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Efficacy of musculoskeletal injections given by primary care providers in the office

Authors Eftekhaari TE, Nazarnezhad M, Ghasemzadeh I

Received 9 May 2013

Accepted for publication 9 May 2013

Published 16 September 2013 Volume 2013:6 Pages 773—775


Tasnim Eghbal Eftekhaari,1 Mirzaali Nazarnezhad,1 Iman Ghasemzadeh2

1Clinical Research Development Unit, Hormozgan University of Medical Sciences Bandar Abbas, Iran; 2Infectious Disease Research Center, Hormozgan University of Medical Sciences, Bandar Abbas, Iran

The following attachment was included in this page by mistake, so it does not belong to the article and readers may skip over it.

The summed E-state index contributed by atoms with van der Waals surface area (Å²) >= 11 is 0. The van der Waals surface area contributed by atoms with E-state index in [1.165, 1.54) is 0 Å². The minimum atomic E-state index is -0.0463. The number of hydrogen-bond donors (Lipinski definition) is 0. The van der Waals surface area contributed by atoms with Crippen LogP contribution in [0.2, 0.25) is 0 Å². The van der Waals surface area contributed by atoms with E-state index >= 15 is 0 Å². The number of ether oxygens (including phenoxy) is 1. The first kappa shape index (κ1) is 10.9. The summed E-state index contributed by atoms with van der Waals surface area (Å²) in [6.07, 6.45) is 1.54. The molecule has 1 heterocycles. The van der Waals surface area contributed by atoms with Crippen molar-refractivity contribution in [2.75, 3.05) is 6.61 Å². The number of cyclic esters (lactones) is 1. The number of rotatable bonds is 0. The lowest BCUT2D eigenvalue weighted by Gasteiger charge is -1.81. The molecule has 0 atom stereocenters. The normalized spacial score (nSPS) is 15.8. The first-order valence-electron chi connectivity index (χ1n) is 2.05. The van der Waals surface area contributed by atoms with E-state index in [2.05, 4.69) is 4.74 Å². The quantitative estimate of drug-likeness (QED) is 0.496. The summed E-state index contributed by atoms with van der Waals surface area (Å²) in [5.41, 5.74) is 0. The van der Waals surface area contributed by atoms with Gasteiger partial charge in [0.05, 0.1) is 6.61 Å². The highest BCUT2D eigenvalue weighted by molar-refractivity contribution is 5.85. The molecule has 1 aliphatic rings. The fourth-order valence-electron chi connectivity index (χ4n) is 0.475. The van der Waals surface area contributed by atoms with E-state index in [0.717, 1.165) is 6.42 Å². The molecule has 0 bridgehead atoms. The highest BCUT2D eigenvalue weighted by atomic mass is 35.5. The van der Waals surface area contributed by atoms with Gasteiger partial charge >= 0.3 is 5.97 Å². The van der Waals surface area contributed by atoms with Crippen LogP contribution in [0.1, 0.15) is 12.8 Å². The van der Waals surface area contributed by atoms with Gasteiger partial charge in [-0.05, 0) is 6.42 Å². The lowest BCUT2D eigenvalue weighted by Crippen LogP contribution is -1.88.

Patients commonly present to primary care physicians with musculoskeletal symptoms. Clinicians qualified in internal medicine must be knowledgeable about the diagnosis and management of musculoskeletal diseases, yet they often receive inadequate postgraduate training on this topic. The musculoskeletal problems most frequently encountered in our busy injection practice involve, in decreasing order, the knees, trochanteric bursae, and glenohumeral joints.1 However, patients usually present to a primary care physician and embark on treatment there, despite having the option of referral to a subspecialist fully trained in this procedure.

View original paper by Bhagra and colleagues.

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